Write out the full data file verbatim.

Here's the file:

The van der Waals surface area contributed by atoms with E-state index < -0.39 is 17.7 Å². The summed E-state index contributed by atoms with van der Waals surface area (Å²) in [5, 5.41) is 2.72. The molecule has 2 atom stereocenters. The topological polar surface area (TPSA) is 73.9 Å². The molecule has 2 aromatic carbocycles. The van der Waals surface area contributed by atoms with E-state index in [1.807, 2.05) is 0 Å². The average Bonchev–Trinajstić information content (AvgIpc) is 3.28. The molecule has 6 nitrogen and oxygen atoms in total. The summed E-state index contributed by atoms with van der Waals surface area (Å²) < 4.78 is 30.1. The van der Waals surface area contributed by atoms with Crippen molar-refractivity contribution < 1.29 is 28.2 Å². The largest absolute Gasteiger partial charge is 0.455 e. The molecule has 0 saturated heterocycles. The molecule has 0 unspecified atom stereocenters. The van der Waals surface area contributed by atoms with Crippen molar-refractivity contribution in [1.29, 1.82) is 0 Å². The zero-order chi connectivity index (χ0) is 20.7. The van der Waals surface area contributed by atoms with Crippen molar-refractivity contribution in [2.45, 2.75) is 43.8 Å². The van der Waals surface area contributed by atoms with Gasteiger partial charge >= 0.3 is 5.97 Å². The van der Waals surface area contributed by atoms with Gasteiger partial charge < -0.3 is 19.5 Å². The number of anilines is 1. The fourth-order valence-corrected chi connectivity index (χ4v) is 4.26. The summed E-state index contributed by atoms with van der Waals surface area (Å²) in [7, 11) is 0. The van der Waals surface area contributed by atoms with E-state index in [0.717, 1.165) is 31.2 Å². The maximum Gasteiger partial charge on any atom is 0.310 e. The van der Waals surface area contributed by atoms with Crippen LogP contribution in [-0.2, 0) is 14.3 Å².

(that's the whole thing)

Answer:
The van der Waals surface area contributed by atoms with E-state index < -0.39 is 17.7 Å². The summed E-state index contributed by atoms with van der Waals surface area (Å²) in [5, 5.41) is 2.72. The molecule has 2 atom stereocenters. The topological polar surface area (TPSA) is 73.9 Å². The molecule has 2 aromatic carbocycles. The van der Waals surface area contributed by atoms with E-state index in [1.807, 2.05) is 0 Å². The average Bonchev–Trinajstić information content (AvgIpc) is 3.28. The molecule has 6 nitrogen and oxygen atoms in total. The summed E-state index contributed by atoms with van der Waals surface area (Å²) < 4.78 is 30.1. The van der Waals surface area contributed by atoms with Crippen molar-refractivity contribution < 1.29 is 28.2 Å². The largest absolute Gasteiger partial charge is 0.455 e. The molecule has 0 saturated heterocycles. The molecule has 0 unspecified atom stereocenters. The van der Waals surface area contributed by atoms with Crippen molar-refractivity contribution in [1.29, 1.82) is 0 Å². The zero-order chi connectivity index (χ0) is 20.7. The van der Waals surface area contributed by atoms with Crippen molar-refractivity contribution in [2.45, 2.75) is 43.8 Å². The van der Waals surface area contributed by atoms with Gasteiger partial charge >= 0.3 is 5.97 Å². The van der Waals surface area contributed by atoms with Gasteiger partial charge < -0.3 is 19.5 Å². The number of anilines is 1. The fourth-order valence-corrected chi connectivity index (χ4v) is 4.26. The summed E-state index contributed by atoms with van der Waals surface area (Å²) in [7, 11) is 0. The van der Waals surface area contributed by atoms with E-state index in [0.717, 1.165) is 31.2 Å². The maximum Gasteiger partial charge on any atom is 0.310 e. The van der Waals surface area contributed by atoms with Crippen LogP contribution in [-0.2, 0) is 14.3 Å².